The federal government is putting more emphasis on mass-transit feeder systems, such as the BRTs and electronic buses, than on full-fledged mass-transportation projects, which might make getting funding for SATOUR more difficult.
Also, the experience of the Urban Train, which was plagued by delays and huge cost overruns, has compounded the difficulty of getting more funding from the federal government.“In Washington, they told us, ‘After what you did with the Urban Train, don’t come to us looking for even one dollar,’” Santini said. “So because we are paying for what others have done badly, we have gone to the private sector and are in conversations with large, prestigious firms that are experts in the development and management of mass-transportation systems.”
The city is undertaking all the necessary steps to qualify for federal funding while it continues to pursue private investment, and it is designing the project according to federal regulations so that it will qualify for federal funding either now or in the future.
“What we don’t want to do is wait for the indeterminate process of federal regulations. We want to start this now,” San Juan Deputy Mayor Rovira said. “We are in constant communication with federal authorities about our plan, and everything is being coordinated with the state Department of Transportation & Public Works.”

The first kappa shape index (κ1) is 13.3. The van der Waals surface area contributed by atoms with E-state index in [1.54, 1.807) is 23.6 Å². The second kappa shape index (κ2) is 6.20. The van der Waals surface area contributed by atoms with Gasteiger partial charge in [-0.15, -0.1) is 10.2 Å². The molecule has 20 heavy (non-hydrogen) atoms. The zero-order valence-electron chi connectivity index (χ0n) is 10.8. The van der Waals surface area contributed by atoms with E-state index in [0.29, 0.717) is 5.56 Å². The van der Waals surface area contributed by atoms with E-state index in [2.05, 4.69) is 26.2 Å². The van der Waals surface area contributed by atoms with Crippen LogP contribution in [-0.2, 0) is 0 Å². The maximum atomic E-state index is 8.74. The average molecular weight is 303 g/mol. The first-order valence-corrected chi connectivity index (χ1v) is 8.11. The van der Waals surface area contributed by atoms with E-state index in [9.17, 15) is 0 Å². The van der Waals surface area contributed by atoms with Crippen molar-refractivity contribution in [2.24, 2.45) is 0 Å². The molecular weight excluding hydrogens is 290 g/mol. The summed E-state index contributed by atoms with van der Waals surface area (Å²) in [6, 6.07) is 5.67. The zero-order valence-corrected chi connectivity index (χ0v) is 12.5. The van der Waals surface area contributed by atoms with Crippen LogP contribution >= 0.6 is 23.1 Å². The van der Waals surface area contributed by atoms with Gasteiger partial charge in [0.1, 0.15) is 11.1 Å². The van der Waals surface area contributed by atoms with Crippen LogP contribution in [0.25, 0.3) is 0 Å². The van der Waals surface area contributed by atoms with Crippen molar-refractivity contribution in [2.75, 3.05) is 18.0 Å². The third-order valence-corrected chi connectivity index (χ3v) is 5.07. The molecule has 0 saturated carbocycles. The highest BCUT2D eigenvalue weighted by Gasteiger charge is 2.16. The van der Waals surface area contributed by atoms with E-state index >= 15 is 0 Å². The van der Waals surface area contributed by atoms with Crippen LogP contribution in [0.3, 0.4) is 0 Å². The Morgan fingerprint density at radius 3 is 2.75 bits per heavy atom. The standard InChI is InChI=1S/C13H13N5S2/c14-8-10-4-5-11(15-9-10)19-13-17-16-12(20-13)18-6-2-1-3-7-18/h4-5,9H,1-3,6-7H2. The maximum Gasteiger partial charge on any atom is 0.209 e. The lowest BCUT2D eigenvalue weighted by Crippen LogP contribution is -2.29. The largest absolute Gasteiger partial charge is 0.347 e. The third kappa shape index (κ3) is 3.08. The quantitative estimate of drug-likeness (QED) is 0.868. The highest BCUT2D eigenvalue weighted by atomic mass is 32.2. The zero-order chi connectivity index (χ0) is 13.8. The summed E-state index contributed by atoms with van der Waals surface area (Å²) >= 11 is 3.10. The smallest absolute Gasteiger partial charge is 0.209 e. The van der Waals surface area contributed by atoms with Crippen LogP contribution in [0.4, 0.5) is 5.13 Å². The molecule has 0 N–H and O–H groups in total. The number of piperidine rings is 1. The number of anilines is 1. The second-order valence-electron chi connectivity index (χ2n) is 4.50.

Santini said San Juan officials are in discussion with two Spanish firms, a British firm and one of the developers of Denver’s light-rail system about investing in the project. Several models are under consideration to finance and contract out the remaining design work, construction and operation of the SATOUR.
The mayor said the city will look for the best deal, whether one firm or several undertake the whole project. The city also is preparing to finance the project on its own if it has to.
“I will build it even if I have to use my own funds,” Santini said. “This is very quick, very easy. The wheel has already been invented.”
The Master Zoning Plan for the Isleta de San Juan has already been approved by the Planning Board, and the design of the train line is in process, with more than 10% of the route completed, Rovira said.
“I can close the streets tomorrow, but first we have been fixing up Old San Juan,” Santini said, pointing to ongoing work to repave the Old City streets with its iconic blue cobblestones.